I was very impressed by the highly recommended, student film on Henry Spradley. I admire this film for two reasons. One, for the quality of the storytelling, and two, for the way in which it documents the realities and rewards of persistent research.
1. Telling a compelling story in historical context
I teach freshmen and sophomore history students in Chicago, Illinois. Each year our students, at all grade levels, are required to do a Chicago Metro History Fair project. This project takes a lot of time and effort during the first Semester, and most of the laborious work is done outside of class. In the end, students produce either a paper, exhibit, documentary, or performance. Seventy-Five percent will choose to do an exhibit and several will do papers, but only a small handful will attempt to create a documentary. Some will choose a documentary because they have experience with iMovie (or other programs). A few of them are even good at it. But where many of them struggle is making the video compelling to watch, while still being true to the historical content and overall purpose of the project.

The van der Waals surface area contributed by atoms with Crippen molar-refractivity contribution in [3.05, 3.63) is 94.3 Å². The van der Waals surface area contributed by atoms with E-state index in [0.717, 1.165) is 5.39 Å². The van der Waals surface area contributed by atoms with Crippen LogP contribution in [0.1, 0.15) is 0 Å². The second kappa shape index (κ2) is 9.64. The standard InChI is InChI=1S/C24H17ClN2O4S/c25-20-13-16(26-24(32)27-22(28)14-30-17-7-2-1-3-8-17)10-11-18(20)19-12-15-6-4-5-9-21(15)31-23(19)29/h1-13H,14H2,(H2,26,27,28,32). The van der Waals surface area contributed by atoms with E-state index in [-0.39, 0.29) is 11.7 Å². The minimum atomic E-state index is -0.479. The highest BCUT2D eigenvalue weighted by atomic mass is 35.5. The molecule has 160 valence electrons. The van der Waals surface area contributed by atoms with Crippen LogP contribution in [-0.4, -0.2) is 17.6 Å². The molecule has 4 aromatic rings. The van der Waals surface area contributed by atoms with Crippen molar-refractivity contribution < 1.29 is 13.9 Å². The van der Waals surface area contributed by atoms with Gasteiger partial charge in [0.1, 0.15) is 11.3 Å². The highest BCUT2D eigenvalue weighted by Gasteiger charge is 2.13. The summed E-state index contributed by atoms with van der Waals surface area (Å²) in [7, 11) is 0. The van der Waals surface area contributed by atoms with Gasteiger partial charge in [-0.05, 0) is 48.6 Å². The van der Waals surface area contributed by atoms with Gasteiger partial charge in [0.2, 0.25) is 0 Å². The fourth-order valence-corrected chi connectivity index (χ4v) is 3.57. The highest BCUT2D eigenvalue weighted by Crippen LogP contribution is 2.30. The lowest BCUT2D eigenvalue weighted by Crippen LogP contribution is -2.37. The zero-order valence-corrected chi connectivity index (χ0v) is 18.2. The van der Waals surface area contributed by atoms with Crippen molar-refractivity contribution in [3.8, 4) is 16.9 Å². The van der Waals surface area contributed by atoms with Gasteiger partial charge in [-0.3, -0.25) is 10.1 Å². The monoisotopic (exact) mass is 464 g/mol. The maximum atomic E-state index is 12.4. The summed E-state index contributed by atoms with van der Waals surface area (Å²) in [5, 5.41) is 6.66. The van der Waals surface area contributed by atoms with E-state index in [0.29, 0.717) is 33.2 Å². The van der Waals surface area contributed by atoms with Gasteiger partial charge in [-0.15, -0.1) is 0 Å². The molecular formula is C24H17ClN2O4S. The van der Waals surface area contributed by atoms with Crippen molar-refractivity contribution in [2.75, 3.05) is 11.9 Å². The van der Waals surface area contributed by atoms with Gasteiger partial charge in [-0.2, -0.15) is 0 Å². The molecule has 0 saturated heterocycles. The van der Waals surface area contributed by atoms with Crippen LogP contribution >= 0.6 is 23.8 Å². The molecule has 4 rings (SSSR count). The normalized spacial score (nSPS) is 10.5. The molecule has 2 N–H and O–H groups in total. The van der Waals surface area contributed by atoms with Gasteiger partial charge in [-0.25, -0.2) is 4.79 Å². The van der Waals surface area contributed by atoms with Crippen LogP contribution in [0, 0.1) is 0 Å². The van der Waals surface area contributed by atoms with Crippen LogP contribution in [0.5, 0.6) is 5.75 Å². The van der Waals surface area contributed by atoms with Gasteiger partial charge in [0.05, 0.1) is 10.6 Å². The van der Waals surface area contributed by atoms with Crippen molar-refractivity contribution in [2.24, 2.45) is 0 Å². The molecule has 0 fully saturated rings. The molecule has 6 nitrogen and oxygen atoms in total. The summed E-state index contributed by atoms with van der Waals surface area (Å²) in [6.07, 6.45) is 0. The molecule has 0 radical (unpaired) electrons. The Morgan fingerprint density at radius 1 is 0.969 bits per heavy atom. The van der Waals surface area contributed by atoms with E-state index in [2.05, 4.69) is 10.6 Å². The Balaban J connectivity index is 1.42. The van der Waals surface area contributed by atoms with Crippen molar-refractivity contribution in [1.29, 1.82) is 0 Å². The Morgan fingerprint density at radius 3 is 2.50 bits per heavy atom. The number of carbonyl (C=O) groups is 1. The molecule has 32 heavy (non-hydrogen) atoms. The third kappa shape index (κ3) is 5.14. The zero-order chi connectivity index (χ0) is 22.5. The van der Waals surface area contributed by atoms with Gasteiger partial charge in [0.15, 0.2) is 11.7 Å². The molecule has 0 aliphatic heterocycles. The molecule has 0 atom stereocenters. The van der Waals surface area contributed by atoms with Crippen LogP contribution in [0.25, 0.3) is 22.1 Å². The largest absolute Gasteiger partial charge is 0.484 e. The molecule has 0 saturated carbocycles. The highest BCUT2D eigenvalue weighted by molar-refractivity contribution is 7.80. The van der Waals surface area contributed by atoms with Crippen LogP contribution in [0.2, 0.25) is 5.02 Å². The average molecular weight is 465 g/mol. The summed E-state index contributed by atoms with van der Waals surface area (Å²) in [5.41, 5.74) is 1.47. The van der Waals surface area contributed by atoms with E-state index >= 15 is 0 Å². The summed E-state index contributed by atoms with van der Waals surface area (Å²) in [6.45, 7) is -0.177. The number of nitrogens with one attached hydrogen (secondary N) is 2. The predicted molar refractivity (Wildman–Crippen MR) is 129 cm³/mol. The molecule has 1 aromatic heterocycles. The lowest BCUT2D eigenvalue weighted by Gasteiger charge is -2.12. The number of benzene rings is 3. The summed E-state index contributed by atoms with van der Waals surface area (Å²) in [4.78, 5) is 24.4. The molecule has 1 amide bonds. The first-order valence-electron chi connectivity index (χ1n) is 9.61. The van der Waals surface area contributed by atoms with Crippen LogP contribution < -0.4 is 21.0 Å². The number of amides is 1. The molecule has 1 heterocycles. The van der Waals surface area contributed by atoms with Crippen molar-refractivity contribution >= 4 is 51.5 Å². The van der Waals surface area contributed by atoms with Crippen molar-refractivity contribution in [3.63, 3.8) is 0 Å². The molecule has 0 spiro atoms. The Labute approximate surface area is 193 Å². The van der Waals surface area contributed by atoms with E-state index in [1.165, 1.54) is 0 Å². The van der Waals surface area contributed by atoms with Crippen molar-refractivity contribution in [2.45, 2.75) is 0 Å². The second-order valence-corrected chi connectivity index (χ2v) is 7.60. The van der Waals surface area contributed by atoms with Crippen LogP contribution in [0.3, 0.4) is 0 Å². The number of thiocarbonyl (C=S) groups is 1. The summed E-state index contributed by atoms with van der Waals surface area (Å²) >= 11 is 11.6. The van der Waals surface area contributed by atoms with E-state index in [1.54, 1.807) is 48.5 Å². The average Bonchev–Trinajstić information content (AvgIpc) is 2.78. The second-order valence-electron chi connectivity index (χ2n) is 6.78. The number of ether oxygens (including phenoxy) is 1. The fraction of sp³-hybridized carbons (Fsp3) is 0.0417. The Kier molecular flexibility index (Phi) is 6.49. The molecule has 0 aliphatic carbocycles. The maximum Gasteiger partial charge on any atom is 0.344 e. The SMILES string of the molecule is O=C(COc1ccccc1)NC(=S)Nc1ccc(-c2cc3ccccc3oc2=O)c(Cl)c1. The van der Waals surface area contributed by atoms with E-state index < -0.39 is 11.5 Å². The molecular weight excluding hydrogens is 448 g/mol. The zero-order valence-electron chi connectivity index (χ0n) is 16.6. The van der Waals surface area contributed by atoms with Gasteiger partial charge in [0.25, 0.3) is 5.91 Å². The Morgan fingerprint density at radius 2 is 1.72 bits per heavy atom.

2. The rewards of Research
Does it sound silly to say I miss my college library? I miss the feeling of having the world at my fingertips and instant access to countless databases. Research seems easy there. I think avoiding the dangers of search vs. research becomes easier with access to the right tools. I take my students to library or computer lab to show them student-friendly online databases. I harp on the jewels that can be found at local libraries, and try to set them up with a visit to the archives of the Chicago History Museum. I try to tell myself that I’m helping them “research”. I know that probably all go home and just do a simple Google “search” on their computers.